News that Mad magazine is being cancelled should not be surprising news, because the magazine business is not as it once was. All I can say is, so long, Mad, it’s been good to know ya.
I believe Mad, which had plenty of imitators, was always the best of the bunch, but there were still some of the imitations I liked, including this comic from Atlas. They threw some of their best artists into their versions of Mad, hoping to cash in. Years ago I showed the contents of a 1956 issue of Riot, with Severin, Maneely and Everett. Just click on the thumbnail.
Monday, September 30, 2019
Friday, September 27, 2019
Captain Video and his ranger meet up with some smart robots who have killed their creator, and are in the process of taking over. Since comic books are produced by humans and not robots the prejudice is for the flesh and blood guys and not the artificial guys.
The television program, Captain Video, was on the air for a few years from the now long defunct Du Mont Network. Du Mont also manufactured televisions, as you can see here with this luxurious 1951 model.
Wednesday, September 25, 2019
“Yankee Longago” was an entertaining series about a boy who seemed to be unstuck in time (to use Kurt Vonnegut’s expression); he was apt to end up anywhere at any point in history, meeting famous people. In this episode he is in France with Napoleon; the real Napoleon, not the delusional Napoleon he first encounters. Yankee even tried to intercede with the real Napoleon, warning him not to invade Russia. No luck.
At the end Yankee is back in his time — or did he just wake up from a dream? — to see orderlies from the “Bug House” picking up the ersatz Napoleon an orderly calls “this nut.” Sigh. We all had a lot to learn in that time, from then until now, and it has been a slow process.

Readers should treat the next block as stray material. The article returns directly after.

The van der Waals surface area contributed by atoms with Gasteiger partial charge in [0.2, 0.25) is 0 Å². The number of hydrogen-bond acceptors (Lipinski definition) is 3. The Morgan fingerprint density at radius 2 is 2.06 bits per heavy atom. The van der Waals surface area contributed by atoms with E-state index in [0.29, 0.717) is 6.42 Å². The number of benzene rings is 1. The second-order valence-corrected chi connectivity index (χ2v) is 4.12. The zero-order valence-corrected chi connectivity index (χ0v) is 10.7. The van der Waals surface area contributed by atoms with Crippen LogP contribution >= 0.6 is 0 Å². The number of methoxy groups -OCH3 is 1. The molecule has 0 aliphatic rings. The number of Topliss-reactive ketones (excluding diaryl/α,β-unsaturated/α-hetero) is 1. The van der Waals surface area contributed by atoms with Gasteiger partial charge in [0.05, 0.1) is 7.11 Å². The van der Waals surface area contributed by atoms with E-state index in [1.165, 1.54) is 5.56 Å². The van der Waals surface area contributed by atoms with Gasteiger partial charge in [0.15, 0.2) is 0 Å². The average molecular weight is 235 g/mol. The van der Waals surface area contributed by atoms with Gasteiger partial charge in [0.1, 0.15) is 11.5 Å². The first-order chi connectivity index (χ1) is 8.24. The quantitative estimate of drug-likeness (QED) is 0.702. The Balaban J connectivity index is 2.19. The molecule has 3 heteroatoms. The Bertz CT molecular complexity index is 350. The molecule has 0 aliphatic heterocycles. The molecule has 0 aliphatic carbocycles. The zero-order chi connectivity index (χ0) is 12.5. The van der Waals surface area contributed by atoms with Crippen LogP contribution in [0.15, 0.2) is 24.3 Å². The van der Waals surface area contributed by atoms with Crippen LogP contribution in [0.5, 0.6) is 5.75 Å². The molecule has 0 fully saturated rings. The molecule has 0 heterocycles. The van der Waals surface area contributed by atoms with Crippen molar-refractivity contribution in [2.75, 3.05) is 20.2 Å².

Story and art by Dick Briefer.
Monday, September 23, 2019
This episode, from Scoop Comics #2 (1942) has the usual set of spies trying to do in the hero. They make the mistake many villains make. They create a deathtrap. When exactly, in movies or serials or pulps or comic books does a deathtrap work? Never, I think.
No credits from the Grand Comics Database for an artist or writer.
Friday, September 20, 2019
In this story from Blonde Phantom #17 (1948), our heroine and a cop try to help a kid keep out of trouble. Juvenile delinquency was and is a problem. There have always been juvenile delinquents, but in the postwar world they were focused on, and some prominent adult observers blamed comic books for delinquency. It has been the experience in my lifetime that when young people commit crimes some “experts” look to popular culture for blame.
This story has no author listed by the GCD, but the artwork is credited to Syd Shores ? and Vince Alascia ? Those question marks mean the GCD does not know for certain. Nor do I.
Another Blonde Phantom story. Just click on the thumbnail.
Wednesday, September 18, 2019
Big Sahib is a short guy, so to get bigger he does not choose to buy platform shoes or heel lifts, he just invents a formula to shrink everyone else. Maybe instead of creating a shrink juice he could have worked on a formula to make himself taller?
Jack Kamen drew this story, or at least a substantial part of it, at the Iger Studio. Grand Comics Database credits artist Edmund Good, but I don’t believe it’s by Good, who did draw some Dagar stories, but Kamen. I love Kamen’s action scenes and scantily clad women in this sexy story from Fox Features, the line of exploitation comics.
This short story is from Dagar Desert Hawk #16 (1948).